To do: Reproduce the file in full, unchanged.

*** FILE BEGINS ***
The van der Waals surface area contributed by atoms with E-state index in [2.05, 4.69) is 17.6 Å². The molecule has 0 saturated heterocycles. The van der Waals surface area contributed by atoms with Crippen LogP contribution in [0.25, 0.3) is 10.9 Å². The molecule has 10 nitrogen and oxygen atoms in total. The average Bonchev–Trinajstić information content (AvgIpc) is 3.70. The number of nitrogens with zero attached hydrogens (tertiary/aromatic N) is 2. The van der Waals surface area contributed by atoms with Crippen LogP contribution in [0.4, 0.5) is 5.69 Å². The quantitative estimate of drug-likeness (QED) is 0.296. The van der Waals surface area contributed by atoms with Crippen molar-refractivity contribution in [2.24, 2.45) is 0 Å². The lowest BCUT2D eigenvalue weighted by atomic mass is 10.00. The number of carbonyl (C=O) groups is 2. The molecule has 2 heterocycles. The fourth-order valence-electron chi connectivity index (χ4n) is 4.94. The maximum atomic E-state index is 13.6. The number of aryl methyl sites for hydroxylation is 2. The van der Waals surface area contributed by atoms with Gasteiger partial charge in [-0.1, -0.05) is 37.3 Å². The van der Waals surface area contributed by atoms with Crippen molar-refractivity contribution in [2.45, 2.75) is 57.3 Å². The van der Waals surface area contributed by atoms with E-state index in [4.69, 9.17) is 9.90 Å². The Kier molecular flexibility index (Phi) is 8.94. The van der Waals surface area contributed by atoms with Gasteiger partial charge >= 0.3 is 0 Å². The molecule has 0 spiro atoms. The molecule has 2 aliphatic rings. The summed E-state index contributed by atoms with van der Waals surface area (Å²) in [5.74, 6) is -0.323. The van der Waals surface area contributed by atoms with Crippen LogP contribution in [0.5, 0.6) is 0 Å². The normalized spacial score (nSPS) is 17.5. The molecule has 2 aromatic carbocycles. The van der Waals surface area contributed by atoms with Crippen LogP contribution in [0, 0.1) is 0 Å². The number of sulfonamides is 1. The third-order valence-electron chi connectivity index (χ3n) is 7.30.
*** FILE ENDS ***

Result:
The van der Waals surface area contributed by atoms with E-state index in [2.05, 4.69) is 17.6 Å². The molecule has 0 saturated heterocycles. The van der Waals surface area contributed by atoms with Crippen LogP contribution in [0.25, 0.3) is 10.9 Å². The molecule has 10 nitrogen and oxygen atoms in total. The average Bonchev–Trinajstić information content (AvgIpc) is 3.70. The number of nitrogens with zero attached hydrogens (tertiary/aromatic N) is 2. The van der Waals surface area contributed by atoms with Crippen LogP contribution in [0.4, 0.5) is 5.69 Å². The quantitative estimate of drug-likeness (QED) is 0.296. The van der Waals surface area contributed by atoms with Crippen molar-refractivity contribution in [2.24, 2.45) is 0 Å². The lowest BCUT2D eigenvalue weighted by atomic mass is 10.00. The number of carbonyl (C=O) groups is 2. The molecule has 2 heterocycles. The fourth-order valence-electron chi connectivity index (χ4n) is 4.94. The maximum atomic E-state index is 13.6. The number of aryl methyl sites for hydroxylation is 2. The van der Waals surface area contributed by atoms with Gasteiger partial charge in [-0.1, -0.05) is 37.3 Å². The van der Waals surface area contributed by atoms with Crippen molar-refractivity contribution in [2.45, 2.75) is 57.3 Å². The van der Waals surface area contributed by atoms with E-state index in [4.69, 9.17) is 9.90 Å². The Kier molecular flexibility index (Phi) is 8.94. The van der Waals surface area contributed by atoms with Gasteiger partial charge >= 0.3 is 0 Å². The molecule has 0 spiro atoms. The molecule has 2 aliphatic rings. The summed E-state index contributed by atoms with van der Waals surface area (Å²) in [5.74, 6) is -0.323. The van der Waals surface area contributed by atoms with Crippen LogP contribution in [0.5, 0.6) is 0 Å². The normalized spacial score (nSPS) is 17.5. The molecule has 2 aromatic carbocycles. The van der Waals surface area contributed by atoms with Crippen LogP contribution in [0, 0.1) is 0 Å². The number of sulfonamides is 1. The third-order valence-electron chi connectivity index (χ3n) is 7.30.